Review: Alphaville

Drama, Mystery, Political, Recommended, Science Fiction, The State of Cinema, World Cinema No Comments »


(A Strange Adventure of Lemmy Caution) Fifty shades of grayscale: Jean-Luc Godard’s 1965 “Alphaville” is eternally nouveau, fifty years passé. One of his most entertaining movies is also one of his most timeless. Drawing on a post-Bogart gumshoe character that Eddie Constantine had already smoked and drank his way through in Z-level Euro-thrillers, Godard creates a future landscape entirely from cannily curated elements of Paris, 1964. The City of Light becomes the portal of portent. All you need to make a movie, or at least a nagging, haunt-your-dreams pre-neo-noir, is a gun, a girl and simmering philosophical asides. The shadowy web etched by cinematographer Raoul Coutard’s black-and-white photography is countered by the luminosity of Godard’s then-wife and matchless muse, Anna Karina. Her eyes shine as the corners of the city lurk, mute yet ominously expressive. Fittingly, this object from the past that partook in an imagined future, of an urban dystopia ruled by a brute computer called “Alpha 60,” is newly restored, cleanly pixillated into the present tense of rapid-fire 1-0-1-0-1-0 sequences of data. Read the rest of this entry »

Review: Red Dawn

Action, Adventure, Political No Comments »

An alarmist montage of actual news clips and made-up headlines opens “Red Dawn,” the long-on-the-shelf remake of John Milius’ 1984 original. His opened with “Soviet Union Suffers Worst Wheat Harvest in 55 Years” and “NATO Dissolves. United States Stands Alone.” Director Dan Bradley and writers Carl Ellsworth and Jeremy Passmore update the bad news with Obama warning of “cyber-threats” and fiscal crises in Greece, Italy, Portugal and Spain. The juvenile action film relocates from Colorado to Washington State, and North Koreans replace the Cubans and Nicaraguans who parachute into Spokane and take over. Again, high school kids pile into a pick-up truck and race to the hills. Insurgency ensues. (See what C4 on a skateboard can do).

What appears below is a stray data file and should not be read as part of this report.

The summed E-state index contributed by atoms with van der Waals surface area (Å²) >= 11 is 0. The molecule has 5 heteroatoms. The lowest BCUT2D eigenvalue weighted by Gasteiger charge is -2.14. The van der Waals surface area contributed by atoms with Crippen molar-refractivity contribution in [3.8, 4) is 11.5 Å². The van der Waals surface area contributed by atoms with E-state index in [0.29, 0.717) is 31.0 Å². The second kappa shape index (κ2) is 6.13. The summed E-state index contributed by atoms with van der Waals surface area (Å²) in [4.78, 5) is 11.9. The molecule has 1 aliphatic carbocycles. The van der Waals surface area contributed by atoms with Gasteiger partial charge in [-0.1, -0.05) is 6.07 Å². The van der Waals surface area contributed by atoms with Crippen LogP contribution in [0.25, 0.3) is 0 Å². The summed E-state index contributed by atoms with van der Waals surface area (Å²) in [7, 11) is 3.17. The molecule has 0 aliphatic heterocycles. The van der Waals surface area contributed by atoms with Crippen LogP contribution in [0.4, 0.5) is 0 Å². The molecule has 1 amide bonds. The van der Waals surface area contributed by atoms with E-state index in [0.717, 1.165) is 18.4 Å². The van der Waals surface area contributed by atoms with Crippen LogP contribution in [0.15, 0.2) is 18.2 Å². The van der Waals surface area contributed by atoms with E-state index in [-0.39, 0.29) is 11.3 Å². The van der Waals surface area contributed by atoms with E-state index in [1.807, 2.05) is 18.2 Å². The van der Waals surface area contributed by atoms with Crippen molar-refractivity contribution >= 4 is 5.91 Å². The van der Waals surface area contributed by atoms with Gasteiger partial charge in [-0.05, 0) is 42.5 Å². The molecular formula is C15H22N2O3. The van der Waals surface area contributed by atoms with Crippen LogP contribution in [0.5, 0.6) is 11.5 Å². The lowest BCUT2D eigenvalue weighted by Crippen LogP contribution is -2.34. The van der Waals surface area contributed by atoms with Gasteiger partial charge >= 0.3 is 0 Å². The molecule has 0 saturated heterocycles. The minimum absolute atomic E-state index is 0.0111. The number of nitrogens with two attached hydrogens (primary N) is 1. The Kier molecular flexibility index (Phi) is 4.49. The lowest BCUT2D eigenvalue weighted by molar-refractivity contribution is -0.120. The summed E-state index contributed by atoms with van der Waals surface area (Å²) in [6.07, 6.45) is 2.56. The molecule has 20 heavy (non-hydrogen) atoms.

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Review: Stony Island

Chicago Artists, Drama, Musical, Political, Recommended No Comments »


Andrew Davis began his career as a cameraman in Chicago in the 1960s, and before his largest success, “The Fugitive” (1993), Davis was a poet of the Chicago streets in action films like “Code of Silence” (1985) and “The Package” (1989). (A variation on the Oswald-was-a-patsy conspiracy theory, “The Package” used dozens of Chicago locations to economically suggest other cities and countries.) One of Davis’ most notable obsessions in his Chicago-set films was to make them as topographically accurate as possible—that is, his skillful, adroit camera placement and cutting could, in fact, take place in the real world, rather than being pieced together from disparate locations miles apart, which filmmakers most often do. Beyond its serviceable plot, his first feature “Stony Island” is most valuable, more to be treasured, as a lovely mash note to a passed version of the South Side and a music scene that has not stood still in the past thirty-five years. Read the rest of this entry »